Content

The EU as a Neighbour in:

Anna Steiner

Enhanced Relations - Protracted Conflict(s)?, page 45 - 63

The EU's Non-Recognition and Engagement Policy (NREP) towards Abkhazia and South Ossetia in Georgia

1. Edition 2019, ISBN print: 978-3-8288-4304-2, ISBN online: 978-3-8288-7236-3, https://doi.org/10.5771/9783828872363-45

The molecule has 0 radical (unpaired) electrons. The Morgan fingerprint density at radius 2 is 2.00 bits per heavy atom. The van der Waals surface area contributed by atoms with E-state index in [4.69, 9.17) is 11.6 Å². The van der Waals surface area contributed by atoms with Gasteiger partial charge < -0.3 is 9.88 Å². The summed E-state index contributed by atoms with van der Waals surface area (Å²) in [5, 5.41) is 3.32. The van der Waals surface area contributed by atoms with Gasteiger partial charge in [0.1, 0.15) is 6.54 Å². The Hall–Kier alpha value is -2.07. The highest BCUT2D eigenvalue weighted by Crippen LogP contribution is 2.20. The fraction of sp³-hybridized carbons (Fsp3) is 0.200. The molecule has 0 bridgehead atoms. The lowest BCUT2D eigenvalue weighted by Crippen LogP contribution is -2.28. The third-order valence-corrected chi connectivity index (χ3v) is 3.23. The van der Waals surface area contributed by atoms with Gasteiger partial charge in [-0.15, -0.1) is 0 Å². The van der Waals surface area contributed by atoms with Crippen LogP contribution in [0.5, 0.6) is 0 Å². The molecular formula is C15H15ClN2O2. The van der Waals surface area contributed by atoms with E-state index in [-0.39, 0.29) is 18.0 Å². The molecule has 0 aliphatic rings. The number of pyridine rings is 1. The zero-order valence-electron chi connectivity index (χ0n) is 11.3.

Series: Wissenschaftliche Beiträge aus dem Tectum Verlag: Politikwissenschaften, vol. 82

Tectum, Baden-Baden
Bibliographic information